______________________________________________________________

More Information about the Little League World Series

Truly a World Series

The teams in the Little League World Series represent areas around the world. The regions are Asia-Pacific with teams from New Zealand, Guam, Philippines, Taipei, and Hong Kong. The Europe-Africa Region has teams from Belgium, France, Germany-US, Netherlands and Spain. There are teams from cities in Australia, Japan, Canada and Mexico. Then Latin America Region is represented by Nicaragua, Honduras, Panama and Colombia. And teams from Grand Bahamas, US Virgin Island, Bonaire, Cayman Islands and the Bahamas represent the Caribbean Region.

Emma March, from Canada, and Mo'ne Davis, from the U.S., are the two girls playing in the 2014 Little League World Series. (Photo from LLB, Inc.)

Emma March, from Canada, and Mo'ne Davis, from the U.S., are the two girls playing in the 2014 Little League World Series. (Photo from LLB, Inc.)

The 18 Girls

Here are the names of all 18 girls who have played in the Little League World Series:

1984: Victoria Roche – Brussels Little League, Brussels, Belgium
1989: Victoria Brucker – Eastview Little League, San Pedro, California*
1990: Kelly Craig – Trail Little League, Trail, British Columbia, Canada*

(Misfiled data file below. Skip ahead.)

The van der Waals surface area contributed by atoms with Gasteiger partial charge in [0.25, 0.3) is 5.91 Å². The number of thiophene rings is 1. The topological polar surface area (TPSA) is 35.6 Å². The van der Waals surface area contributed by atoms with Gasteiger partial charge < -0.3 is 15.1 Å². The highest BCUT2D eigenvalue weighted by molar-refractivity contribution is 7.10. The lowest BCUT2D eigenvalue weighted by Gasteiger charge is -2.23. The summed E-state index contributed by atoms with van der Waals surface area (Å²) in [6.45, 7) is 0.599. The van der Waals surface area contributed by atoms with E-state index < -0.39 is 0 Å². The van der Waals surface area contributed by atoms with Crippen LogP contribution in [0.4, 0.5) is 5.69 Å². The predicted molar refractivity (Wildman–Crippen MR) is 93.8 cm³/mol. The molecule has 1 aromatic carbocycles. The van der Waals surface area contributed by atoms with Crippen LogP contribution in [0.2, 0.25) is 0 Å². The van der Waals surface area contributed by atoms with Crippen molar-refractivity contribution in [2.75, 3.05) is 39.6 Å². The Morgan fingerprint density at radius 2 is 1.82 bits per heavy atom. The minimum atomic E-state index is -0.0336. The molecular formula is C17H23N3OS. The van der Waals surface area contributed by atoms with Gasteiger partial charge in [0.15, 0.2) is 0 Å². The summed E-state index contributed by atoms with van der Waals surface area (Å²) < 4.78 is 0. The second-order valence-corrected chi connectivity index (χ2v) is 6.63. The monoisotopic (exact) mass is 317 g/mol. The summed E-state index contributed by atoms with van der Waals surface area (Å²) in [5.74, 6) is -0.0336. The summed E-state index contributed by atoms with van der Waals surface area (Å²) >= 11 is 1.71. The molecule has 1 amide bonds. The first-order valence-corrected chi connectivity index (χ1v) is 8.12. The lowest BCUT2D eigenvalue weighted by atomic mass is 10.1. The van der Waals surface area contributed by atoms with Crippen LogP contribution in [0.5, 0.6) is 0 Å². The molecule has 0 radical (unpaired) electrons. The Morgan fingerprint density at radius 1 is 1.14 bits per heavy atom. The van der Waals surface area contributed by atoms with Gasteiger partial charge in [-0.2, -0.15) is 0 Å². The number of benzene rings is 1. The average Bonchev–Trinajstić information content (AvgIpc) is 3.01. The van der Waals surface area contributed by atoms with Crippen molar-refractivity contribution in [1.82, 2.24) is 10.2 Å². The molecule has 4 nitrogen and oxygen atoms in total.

1991: Giselle Hardy – Arabian American Little League, Dhahran, Saudi Arabia
1994: Krissy Wendell – Brooklyn Center (Minnesota) American League
1998: Sayaka Tsushima – Kashima Little League, Osaka, Japan
1999: Alicia Hunolt – Ramstein Little League, Ramstein Air Force Base, Germany
2001: Tatiana Maltseva – Khovrino Little League, Moscow, Russia
2002: Sanoe Aina – Waipio Little League, Waipahu, Hawaii
2003: Merced Flores – Central Little League, Agana, Guam
2004: Meghan Sims – U.S. Southern Little League, Kentucky*
2004: Alexandra Bellini – East Nepean Little League, Ottawa, Canada
2008: Brielle Meno – Southern Guam Little League, Yona, Guam
2009: Katie Reyes – Hastings Community Little League, Vancouver, British Columbia
2009: Bryn Stonehouse – Arabian American Little League, Dhahran, Saudi Arabia
2013: Eliska Stejsklova – South Moravia Little League, Czech Republic

2014: Emma March – South Vancouver Little League, Vancouver, British Columbia*
2014: Mo’ne Davis – Taney Youth Baseball Association Little League, Philadelphia, Pa.*

*means that they pitched in a Little League World Series game

(Team and player information provided by the Little League Baseball, Inc.)

Show comments

XS
SM
MD
LG